TORONTO — If the jury felt like the facts in the case presented to them sounded like they had been lifted from a John Grisham novel, they wouldn’t be far off base.
According to court documents, David Moon, an American citizen and member of an anti-nuclear group called Clean Energy Faction (CEF), hacked into the computer system of PowerNow, a Canadian nuclear power plant. Once inside, he defaced the company’s Web site and took a copy of a confidential report, Safety Precautions and Emergency Manual. He subsequently sold the document to a newsmagazine for US$10,000.
Moon was lured across the border under the guise of speaking at a conference on computer ethics and privacy at the University of Waterloo. There, he was arrested by the Ontario Provincial Police and had his laptop seized. At the same time of his arrest the FBI acted on a warrant to seize any computers in his home and at CEF offices in Boston.
And like a movie adaptation of a Grisham tale, the trial took about two hours. After deliberation, about 85 per cent of the jury thought Moon was guilty.
If you feel there was a miscarriage of justice, don’t worry. The cyber-trial of David Moon was staged recently as part of the second annual Privacy and Security Workshop, co-sponsored by the office of the Office of the Information and Privacy Commissioner of Ontario and the Centre for Applied Cryptographic Research, University of Waterloo.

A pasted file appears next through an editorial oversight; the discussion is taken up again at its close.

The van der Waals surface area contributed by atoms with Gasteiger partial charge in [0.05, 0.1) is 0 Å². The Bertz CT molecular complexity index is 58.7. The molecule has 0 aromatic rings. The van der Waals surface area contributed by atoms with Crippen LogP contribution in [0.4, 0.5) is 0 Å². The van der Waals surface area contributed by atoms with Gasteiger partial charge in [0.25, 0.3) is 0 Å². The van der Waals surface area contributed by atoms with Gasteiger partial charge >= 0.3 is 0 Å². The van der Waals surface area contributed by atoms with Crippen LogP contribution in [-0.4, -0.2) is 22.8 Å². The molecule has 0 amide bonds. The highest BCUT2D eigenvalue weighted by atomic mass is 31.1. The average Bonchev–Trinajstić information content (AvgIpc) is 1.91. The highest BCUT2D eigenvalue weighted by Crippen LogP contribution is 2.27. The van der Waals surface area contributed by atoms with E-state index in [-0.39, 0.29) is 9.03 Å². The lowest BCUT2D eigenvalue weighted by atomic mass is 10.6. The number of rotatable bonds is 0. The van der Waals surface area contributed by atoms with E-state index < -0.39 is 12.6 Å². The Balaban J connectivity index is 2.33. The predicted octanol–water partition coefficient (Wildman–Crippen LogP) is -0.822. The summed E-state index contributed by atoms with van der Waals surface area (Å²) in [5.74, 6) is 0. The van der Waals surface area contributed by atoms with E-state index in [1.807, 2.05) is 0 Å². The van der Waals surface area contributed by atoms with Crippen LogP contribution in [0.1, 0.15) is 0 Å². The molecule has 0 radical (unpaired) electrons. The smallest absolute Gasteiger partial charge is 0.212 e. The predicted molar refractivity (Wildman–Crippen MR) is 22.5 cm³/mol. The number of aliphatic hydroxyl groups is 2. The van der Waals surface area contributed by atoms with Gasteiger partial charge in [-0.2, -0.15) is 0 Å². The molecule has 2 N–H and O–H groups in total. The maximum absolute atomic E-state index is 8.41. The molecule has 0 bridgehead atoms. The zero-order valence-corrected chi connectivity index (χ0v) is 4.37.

While the case was fictional, senior prosecutor, Ontario Ministry of Attorney General and prosecutor in the Moon case Scott Hutchison said he sees Internet-related cases all the time. There are lots more to come. He added the only thing that made this case unique was it was an American citizen committing a crime in Canada; It’s much more likely to be the other way around.
The trial raised the question of whether the Internet represents anything new in the eyes of the law. Justice Joseph Kenkel of the Ontario Court of Justice, who served as judge in the case, said there is new legislation to expand the scope of offences (like mischief with data, for example). So while there are now computer-specific offences, most of the changes have been procedural. For example, the matter in which evidence is examined, and the emergance of warrants for electronic data.
“The Criminal Code, per se, could cover all of these things, but just how we come at it, how we gather evidence — that’s what changed,” Kenkel said.
While there is nothing new about cross-border crimes, the Internet is prompting countries to work together to get their laws in synch. Kenkel said Canada and the Unites States helped a European convention draft cyber-laws. “We’re trying to harmonize how we all approach this area,” he said.